This court ordered dismissed an appeal from the issuance of a writ of mandamus giving certain directions as to the number and terms of office of selectmen to be elected at a town election, where it appeared that, before the appeal was heard in this court, the election had been held pursuant to the mandate of the writ, that the granting of further relief in the proceeding might affect adversely rights of persons who purportedly had been elected but who had not had any opportunity to be heard to defend their election, and that a new mandamus proceeding had been commenced to try title to the offices of selectmen.
PETITION for a writ of mandamus, filed in the Superior Court on February 2, 1948.
The case was heard by Sullivan, J.
M. G. Rogers, for the respondents.
S. Abrams, for the petitioner.
WILKINS, J. Upon this petition for a writ of mandamus by a registered voter of Tewksbury, a peremptory writ issued on February 6, 1948, commanding that the respondent board of selectmen place in the warrant for the annual town meeting to be held on February 25, 1948, a statement that three selectmen were to be elected, all for a term of one year, and commanding that the respondent town clerk cause a similar statement to be printed on the ballot to be used at that meeting. The respondent board and the respondent clerk appealed.
The case was heard upon a stipulation that the facts alleged in the petition and in the answer are true and constitute all the material facts. The town for many years at its annual meeting elected a board of selectmen for one year terms. At an annual meeting on February 3, 1943, the town voted "to accept article 25 of the warrant," which provided that at the annual meeting in 1944 the town should elect
three selectmen for the respective terms of one, two, and three years, and that at each annual meeting thereafter it should elect one selectman for a term of three years. Beginning with the annual meeting in 1944 selectmen were elected in accordance with that vote.
The controversy concerns the effect of a vote of a special town meeting on August 27, 1947, "That the town rescind its action in acceptance of article 25 of the annual town meeting held February 3, 1943, and elect three members of the board of selectmen, three members of the board of welfare as provided for in chapter 41, section 1 of the General Laws, all to serve for one year." On February 2, 1948, the date of filing the petition, the respondent board of selectmen consisted of one Sullivan, elected in 1945 for a term of three years, who admitted that his term was to expire that month; one Cluff, elected in 1946 for a term of three years, who contended that his term did not expire until 1949; and one Carter, elected in 1947 for a term of three years, who contended that his term did not expire until 1950. Being of opinion that the terms of Cluff and Carter were not shortened by the vote, the respondent board intended to prepare a warrant, and the respondent clerk intended to prepare a ballot, stating that but one selectman was to be elected for a term of one year.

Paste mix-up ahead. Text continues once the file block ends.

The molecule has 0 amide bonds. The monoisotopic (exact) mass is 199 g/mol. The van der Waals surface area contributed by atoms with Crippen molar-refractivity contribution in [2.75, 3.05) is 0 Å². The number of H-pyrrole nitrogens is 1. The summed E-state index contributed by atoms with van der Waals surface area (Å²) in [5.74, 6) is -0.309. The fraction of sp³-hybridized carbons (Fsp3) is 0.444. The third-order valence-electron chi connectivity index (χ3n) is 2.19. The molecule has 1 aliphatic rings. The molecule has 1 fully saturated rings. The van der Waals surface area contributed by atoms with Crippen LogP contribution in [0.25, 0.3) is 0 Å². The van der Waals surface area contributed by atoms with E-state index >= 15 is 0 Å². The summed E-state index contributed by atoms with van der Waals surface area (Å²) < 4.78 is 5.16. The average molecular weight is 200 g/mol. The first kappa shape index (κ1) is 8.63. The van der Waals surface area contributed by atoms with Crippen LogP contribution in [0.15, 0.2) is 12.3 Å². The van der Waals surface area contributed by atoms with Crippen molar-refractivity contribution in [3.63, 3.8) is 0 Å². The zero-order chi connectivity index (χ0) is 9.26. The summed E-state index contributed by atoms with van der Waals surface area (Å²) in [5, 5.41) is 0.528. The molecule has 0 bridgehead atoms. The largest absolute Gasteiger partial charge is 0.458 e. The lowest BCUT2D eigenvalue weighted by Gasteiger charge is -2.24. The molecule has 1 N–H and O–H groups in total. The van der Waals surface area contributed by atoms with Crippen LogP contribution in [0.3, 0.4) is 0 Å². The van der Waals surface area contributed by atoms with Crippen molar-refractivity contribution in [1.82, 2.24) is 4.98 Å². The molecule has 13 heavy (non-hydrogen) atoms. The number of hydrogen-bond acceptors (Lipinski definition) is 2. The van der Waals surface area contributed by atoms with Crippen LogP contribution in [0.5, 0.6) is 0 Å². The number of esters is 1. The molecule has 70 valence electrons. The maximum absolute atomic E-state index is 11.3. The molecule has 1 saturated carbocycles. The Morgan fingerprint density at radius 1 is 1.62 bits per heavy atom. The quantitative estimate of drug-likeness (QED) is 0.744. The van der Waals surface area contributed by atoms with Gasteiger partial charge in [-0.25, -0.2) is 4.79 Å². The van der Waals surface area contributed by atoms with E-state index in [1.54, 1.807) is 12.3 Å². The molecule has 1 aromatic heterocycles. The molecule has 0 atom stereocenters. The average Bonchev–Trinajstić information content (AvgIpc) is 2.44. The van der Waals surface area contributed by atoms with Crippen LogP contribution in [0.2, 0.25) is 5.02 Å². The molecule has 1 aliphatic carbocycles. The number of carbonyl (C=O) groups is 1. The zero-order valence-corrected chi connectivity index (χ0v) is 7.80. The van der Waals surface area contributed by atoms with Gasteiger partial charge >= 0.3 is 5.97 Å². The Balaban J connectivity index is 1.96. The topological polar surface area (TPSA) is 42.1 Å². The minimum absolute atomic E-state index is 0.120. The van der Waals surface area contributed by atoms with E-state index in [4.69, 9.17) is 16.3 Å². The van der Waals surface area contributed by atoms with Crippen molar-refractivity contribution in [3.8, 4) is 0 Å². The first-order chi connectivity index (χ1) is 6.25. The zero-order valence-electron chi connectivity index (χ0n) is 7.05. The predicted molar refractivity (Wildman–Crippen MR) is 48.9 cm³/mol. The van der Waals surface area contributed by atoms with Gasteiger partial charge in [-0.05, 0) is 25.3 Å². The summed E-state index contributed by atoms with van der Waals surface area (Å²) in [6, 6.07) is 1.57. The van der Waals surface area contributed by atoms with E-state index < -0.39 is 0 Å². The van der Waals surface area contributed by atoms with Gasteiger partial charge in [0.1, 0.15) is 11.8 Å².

In this court the petitioner has filed a motion to dismiss the appeal on the ground that the questions raised have become moot. It is agreed that at the election held on February 25, 1948, pursuant to the peremptory writ issued in this case, the selectmen purportedly elected for one year terms are Sullivan, one Battles, and one Burgess. We were also informed at the arguments by counsel for the respondent board that a new petition for a writ of mandamus to try title to the offices of selectmen had been prepared for immediate filing. See Farrell v. Mayor of Revere, 306 Mass. 221 , 223; Kenney v. McDonough, 315 Mass. 689 , 692-693.
The respondents deny that the case has become moot, and contend that one selectman should have been elected in 1948, two in 1949, and three in 1950, each for a term of one year. See G. L. (Ter. Ed.) c. 41, Section 1, as amended; St. 1913,
c. 835, Sections 400, 406, 407. We refrain from deciding whether the case has become moot within the principle of Mullholland v. State Racing Commission, 295 Mass. 286 , and similar cases, although it is plain that the relief actually granted pertained solely to an election which has been held. Obviously any further relief which could be given might foreclose the rights of Battles and Burgess, who have had no opportunity to be heard. In view of the proceedings to try title to the offices, which undoubtedly are now pending in accordance with the statement made at the arguments, we think that it is preferable that the issues be determined in those proceedings. See Oakes v. Hill, 8 Pick. 47 ; Attorney General v. Mayor of New Bedford, 128 Mass. 312 ; United States v. Commissioner, 5 Wall. 563; United States v. Windom, 137 U.S. 636, 644; Matter of Hart, 159 N. Y. 278, 285-286. See also High, Extraordinary Remedies, 14-15.